Chichester student with brain tumour backs awareness campaign

A Chichester College student who has lived with a brain tumour since the age of three is backing a charity's campaign to spot the signs of cancer early.

Monday, 16th January 2017, 12:59 pm
Updated Thursday, 7th June 2018, 6:45 pm
Chandos Green is a young ambassador for a brain tumour charity

In 1998 Chandos Green was diagnosed with a pilocytic astrocytoma and has had three surgeries since, at three, six and 19 years old.

Chandos, 24, originally from Bournemouth, is one of The Brain Tumour Charity’s young ambassadors.

Throughout his life he has experienced headaches, involuntary movements and speech impairment - symptoms the HeadStart campaign is highlighting as warning signs so that other youngsters can be diagnosed quickly.

The Chichester College student after his first operation aged three

Chandos said: “My work as a young ambassador has allowed me to meet with young people and their families around the UK to look at how we can move forward in the fight against brain tumours.

“As one of the biggest cancer killers of the under 40s we need to start investing in this area of cancer research as a major priority, but this starts with recognising the signs first.”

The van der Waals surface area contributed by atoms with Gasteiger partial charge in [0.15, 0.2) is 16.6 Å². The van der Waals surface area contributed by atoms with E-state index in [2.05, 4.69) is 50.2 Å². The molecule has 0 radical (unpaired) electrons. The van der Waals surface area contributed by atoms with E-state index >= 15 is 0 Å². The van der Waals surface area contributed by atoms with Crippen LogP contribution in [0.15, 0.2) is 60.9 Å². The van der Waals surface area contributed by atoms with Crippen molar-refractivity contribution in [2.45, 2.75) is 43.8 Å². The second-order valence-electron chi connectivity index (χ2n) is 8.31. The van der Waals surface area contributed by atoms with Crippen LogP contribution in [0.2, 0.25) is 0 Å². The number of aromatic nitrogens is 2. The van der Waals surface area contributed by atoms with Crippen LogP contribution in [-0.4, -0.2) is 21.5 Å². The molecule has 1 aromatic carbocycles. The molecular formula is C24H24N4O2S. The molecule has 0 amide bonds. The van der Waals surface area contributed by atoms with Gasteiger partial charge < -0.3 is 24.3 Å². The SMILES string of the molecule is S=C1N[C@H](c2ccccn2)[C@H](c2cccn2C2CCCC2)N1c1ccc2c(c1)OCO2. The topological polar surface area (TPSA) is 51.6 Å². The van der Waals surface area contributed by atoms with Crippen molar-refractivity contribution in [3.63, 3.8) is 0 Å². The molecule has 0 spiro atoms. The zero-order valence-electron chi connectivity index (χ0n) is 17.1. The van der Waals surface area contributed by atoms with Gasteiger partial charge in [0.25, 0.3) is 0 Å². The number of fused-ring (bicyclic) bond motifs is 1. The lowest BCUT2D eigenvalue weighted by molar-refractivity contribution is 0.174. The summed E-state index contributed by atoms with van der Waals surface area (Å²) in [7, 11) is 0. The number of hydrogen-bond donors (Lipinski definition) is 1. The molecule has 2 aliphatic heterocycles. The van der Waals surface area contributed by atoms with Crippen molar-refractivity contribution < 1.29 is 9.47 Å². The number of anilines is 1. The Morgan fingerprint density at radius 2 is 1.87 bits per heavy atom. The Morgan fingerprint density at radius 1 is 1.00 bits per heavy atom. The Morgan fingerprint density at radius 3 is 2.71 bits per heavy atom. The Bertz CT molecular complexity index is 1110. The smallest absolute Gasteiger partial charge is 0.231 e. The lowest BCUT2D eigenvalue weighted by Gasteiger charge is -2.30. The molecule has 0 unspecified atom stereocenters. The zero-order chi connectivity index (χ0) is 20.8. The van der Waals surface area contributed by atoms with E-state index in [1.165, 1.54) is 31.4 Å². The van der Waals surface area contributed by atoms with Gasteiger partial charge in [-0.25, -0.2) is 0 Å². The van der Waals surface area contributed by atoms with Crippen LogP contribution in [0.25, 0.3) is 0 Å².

The HeadSmart campaign, which includes a website as well as the symptoms cards, lists the warning signs of a brain tumour in babies, children and teenagers.

HeadSmart is being formally relaunched today, January 16, at the Royal College of General Practitioners in London, where doctors will take part in a workshop to learn about the signs and symptoms of childhood brain tumours

HeadSmart highlights potential brain tumour symptoms. These include vomiting, balance problems and unusual eye movements.

Newly-added symptoms, after a review of all the evidence showing the most common signs of childhood brain tumours, include increasing head circumference in under-fives and loss of vision across all age groups.

Hayley Epps, campaign manager for The Brain Tumour Charity, said: “Brain tumours are the biggest cancer killer of children in the UK.

“HeadSmart has two aims: to save lives and reduce long-term disability by bringing down childhood brain tumour diagnosis times.

“Relaunching the campaign will help us to achieve that goal by alerting more healthcare professionals, parents and young people to the signs and symptoms of the disease.”

HeadSmart is run as a partnership between The Brain Tumour Charity, The Children’s Brain Tumour Research Centre and the Royal College of Paediatrics and Child Health.

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